|Environment subsystems||Atmosphere||Surface freshwater||Natural and other soils||ChFHg|
|North Caucasian||16.0||2.04*105||0.000078||19.8||4.3||4.6||8 639 356||23.0||4 341 414||1.99||4.6|
|Central||34.3||7.80*105||0.000044||75.7||23.0||3.2||23 931 799||543.0||39 100 000||0.62||3.2|
|Far Eastern||124.6||6.44*106||0.000019||178.6||154.3||1.2||76 373 471||400.0||923 029 302||0.08||1.2|
|Siberian||200.4||5.40*106||0.000037||381.6||130.0||3.0||166 464 476||120.0||680 000 000||0.24||3.0|
|Urals||91.8||1.90*106||0.000048||634.1||227.3||2.8||59 538 204||121.5||204 032 603||0.29||2.8|
|North-Western||14.7||2.02*106||0.000007||39.2||126.5||0.31||4 816 479||38.4||206 481 780||0.023||0.31|
|Privolzhsky||102.9||1.24*106||0.000083||264.9||51.8||5.1||83 235 331||4.2||65 216 313||1.28||5.1|
|Southern||10.1||5.03*105||0.000020||26.2||31.5||0.8||3 700 747||23.0||7 136 911||0.52||0.8|
A more detailed estimate for the individual regions in the districts is presented in Fig. 3.
RF regions where the value of ChFHg is close to or >1 include:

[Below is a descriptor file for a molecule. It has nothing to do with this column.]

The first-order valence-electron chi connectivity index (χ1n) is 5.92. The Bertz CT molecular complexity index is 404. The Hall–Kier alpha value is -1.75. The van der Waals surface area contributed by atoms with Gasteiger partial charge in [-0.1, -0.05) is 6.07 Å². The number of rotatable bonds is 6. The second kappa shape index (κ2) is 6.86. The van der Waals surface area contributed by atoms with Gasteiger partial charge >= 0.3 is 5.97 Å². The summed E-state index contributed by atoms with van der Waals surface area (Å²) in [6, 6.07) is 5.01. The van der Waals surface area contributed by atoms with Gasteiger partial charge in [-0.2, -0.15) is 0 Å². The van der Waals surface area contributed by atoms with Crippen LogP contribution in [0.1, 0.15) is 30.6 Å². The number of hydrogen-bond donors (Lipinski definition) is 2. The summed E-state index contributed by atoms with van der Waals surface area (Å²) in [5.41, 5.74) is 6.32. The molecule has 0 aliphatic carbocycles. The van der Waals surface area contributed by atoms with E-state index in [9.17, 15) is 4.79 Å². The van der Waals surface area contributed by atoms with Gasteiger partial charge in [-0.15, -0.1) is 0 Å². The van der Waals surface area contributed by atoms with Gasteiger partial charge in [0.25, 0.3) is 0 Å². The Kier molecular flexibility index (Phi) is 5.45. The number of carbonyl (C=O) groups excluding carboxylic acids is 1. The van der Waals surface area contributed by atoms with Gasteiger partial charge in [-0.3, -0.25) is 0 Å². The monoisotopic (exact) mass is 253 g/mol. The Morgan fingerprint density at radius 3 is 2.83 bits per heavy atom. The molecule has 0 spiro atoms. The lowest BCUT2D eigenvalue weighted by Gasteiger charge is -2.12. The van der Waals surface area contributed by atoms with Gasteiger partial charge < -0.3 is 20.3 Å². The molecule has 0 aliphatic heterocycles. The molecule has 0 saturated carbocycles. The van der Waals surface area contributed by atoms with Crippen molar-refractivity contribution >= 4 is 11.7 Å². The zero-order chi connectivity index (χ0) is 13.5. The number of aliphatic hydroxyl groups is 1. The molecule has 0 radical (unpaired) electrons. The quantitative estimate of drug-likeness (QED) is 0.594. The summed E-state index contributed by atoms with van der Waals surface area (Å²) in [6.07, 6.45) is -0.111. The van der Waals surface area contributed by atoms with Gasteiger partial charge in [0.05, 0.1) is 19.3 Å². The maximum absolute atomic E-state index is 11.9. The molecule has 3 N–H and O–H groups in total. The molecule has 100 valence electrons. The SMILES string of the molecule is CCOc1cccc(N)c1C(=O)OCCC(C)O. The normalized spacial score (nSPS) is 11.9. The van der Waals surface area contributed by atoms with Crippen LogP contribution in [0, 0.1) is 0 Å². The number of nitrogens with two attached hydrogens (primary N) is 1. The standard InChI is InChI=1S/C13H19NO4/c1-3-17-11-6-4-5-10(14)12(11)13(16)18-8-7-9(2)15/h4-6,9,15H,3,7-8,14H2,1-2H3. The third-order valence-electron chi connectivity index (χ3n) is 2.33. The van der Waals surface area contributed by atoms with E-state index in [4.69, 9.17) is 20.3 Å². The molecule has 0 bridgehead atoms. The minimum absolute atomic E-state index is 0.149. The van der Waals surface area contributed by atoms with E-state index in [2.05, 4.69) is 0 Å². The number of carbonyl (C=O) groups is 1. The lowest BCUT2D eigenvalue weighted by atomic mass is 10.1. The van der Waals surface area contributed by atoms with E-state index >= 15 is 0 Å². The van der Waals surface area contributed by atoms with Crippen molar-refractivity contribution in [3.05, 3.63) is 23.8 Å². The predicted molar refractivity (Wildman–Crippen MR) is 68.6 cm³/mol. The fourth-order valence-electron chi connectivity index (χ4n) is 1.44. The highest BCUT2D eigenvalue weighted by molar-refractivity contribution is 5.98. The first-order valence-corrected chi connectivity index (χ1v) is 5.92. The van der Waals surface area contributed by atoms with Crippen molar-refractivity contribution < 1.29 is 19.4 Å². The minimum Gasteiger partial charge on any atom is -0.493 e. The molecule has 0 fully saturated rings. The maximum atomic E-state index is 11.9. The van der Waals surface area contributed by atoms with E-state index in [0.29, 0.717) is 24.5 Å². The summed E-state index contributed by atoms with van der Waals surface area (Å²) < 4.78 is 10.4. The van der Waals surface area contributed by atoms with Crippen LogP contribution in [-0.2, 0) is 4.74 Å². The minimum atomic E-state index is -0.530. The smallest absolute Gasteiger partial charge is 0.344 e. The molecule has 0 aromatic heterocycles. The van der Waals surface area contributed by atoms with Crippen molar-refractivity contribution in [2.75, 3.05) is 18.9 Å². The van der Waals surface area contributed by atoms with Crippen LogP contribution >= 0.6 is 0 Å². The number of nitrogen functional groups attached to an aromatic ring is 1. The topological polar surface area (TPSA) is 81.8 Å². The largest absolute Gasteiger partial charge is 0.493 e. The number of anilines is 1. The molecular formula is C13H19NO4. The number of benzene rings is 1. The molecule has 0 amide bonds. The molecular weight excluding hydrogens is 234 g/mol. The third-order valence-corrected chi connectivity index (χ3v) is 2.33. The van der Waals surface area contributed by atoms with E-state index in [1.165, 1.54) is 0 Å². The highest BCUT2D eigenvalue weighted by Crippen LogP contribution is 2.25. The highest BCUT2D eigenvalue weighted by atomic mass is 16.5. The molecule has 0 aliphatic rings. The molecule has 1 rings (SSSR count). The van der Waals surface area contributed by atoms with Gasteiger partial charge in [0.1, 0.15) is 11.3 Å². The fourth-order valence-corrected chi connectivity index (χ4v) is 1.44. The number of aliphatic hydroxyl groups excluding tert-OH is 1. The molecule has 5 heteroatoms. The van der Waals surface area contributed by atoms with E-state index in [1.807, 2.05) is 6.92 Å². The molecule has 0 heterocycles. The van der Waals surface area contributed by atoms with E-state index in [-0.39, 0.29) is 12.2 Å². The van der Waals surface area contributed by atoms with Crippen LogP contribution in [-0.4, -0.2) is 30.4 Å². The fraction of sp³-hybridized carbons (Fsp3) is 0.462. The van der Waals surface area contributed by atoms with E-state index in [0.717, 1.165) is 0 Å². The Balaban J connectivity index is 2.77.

the Republic of Bashkortostan and the Orenburg Region in the Privolzhsky district;
the Republic of North Ossetia-Alania North Caucasian district;
the Amur Region in the Far Eastern district;
the Sverdlovsk Region and the Chelyabinsk Region in the Urals district;
the Oryol Region in the Central district; and
the Transbaikal Region, the Krasnoyarsk Region and the Irkutsk Region in the Siberian district.
These regions are hence estimated to likely lack the required ecological space (water resources and soil) for dilution of mercury pollution to levels below the assigned limiting conditions, thereby making it necessary to reduce emissions of mercury and its compounds to the environment (primarily to surface freshwater bodies).